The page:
www.concrete.org/publications.

and then the unstressed fire test was applied to various RPC
specimens with different cement and silica fume contents.
The various studies on fire resistance of RPC members using
load-bearing fire tests may be performed in the future.
4. The discusser might be confused about a maximum
temperature in the fire test. As shown in Fig. 1 (the standard
temperature-time heating curve of the KS F 2257-1 method),
the RPC specimens were heated to a maximum temperature
of 1095°C (2003°F).
5. The RPC Specimen 95C40SF8PP was completely
scattered by explosive spalling in the fire test, and then
the porosity of the specimen after the fire test could not be
measured. Thus, the porosity of Specimen 95C40SF8PP was
presented as 0% in Fig. 8. The aforementioned comment
needed to be inserted in the section of “Pore structure
analysis of RPC,” but it was omitted.
6. The w/b is a main parameter in the explosive spalling
of RPC exposed to high temperature. Although the w/b was
fixed at 0.18  in this study, the water content in the specimens might be increased with increasing cement and silica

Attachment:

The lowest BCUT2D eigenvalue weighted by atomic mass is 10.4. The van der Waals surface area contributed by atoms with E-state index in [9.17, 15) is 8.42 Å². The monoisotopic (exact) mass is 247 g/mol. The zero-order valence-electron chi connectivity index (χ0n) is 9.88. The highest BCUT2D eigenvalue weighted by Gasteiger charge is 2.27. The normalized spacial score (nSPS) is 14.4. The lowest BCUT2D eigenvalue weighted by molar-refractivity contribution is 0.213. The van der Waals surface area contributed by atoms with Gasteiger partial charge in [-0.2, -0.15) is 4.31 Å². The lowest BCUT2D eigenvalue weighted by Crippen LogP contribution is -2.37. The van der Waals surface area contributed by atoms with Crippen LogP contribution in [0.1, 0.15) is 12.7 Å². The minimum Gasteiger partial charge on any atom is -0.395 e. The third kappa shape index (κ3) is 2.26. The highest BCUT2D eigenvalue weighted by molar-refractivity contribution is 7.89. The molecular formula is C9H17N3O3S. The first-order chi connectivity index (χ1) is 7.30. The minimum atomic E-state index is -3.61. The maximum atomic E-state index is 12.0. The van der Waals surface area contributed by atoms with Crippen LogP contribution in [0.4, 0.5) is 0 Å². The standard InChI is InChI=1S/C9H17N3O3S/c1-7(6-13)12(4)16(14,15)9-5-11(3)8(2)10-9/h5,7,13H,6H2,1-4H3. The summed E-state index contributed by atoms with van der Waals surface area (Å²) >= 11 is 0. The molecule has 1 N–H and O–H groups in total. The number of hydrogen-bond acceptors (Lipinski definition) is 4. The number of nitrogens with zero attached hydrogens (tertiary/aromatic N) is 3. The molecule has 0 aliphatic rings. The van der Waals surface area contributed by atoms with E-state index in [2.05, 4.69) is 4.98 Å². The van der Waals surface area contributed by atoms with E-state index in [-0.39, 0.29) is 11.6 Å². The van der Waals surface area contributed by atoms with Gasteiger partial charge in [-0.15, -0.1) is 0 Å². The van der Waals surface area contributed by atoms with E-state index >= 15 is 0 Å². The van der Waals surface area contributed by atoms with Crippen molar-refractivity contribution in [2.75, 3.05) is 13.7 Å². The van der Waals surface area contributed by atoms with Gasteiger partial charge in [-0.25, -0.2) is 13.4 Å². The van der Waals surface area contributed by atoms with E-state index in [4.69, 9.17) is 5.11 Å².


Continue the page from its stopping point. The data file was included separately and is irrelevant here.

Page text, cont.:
fume contents because the amount of binder (cement and
SF) was not kept constant per unit volume among specimens. The authors agree that the increased water content
would contribute to the adverse effect in the susceptibility of
RPC for the explosive spalling, but the authors also believe
that the adverse effect may not be significant because the
variation of water content among the specimens was not
significant.
7. In this study, the flexural strength of the specimens
was in the range of 25 to 150 MPa (3626 to 21,756 psi),
but the compressive strength did not reach the range of
200 to 800 MPa (29,008 to 116,000 psi). The specimens
were manufactured using various powders such as cement,
silica fume, and very fine quartz sand (approximately 0.15 to
0.4 mm [0.006 to 0.016 in.]) instead of ordinary aggregate
based on the composition element and principle of the
conventional RPC, which is characterized by a very low
w/b and very dense microstructure. Therefore, the authors
believe that the fire performance and spalling behavior of
RPC with a compressive strength of 200 MPa (29,008 psi)
would be similar to that of the investigation in this study.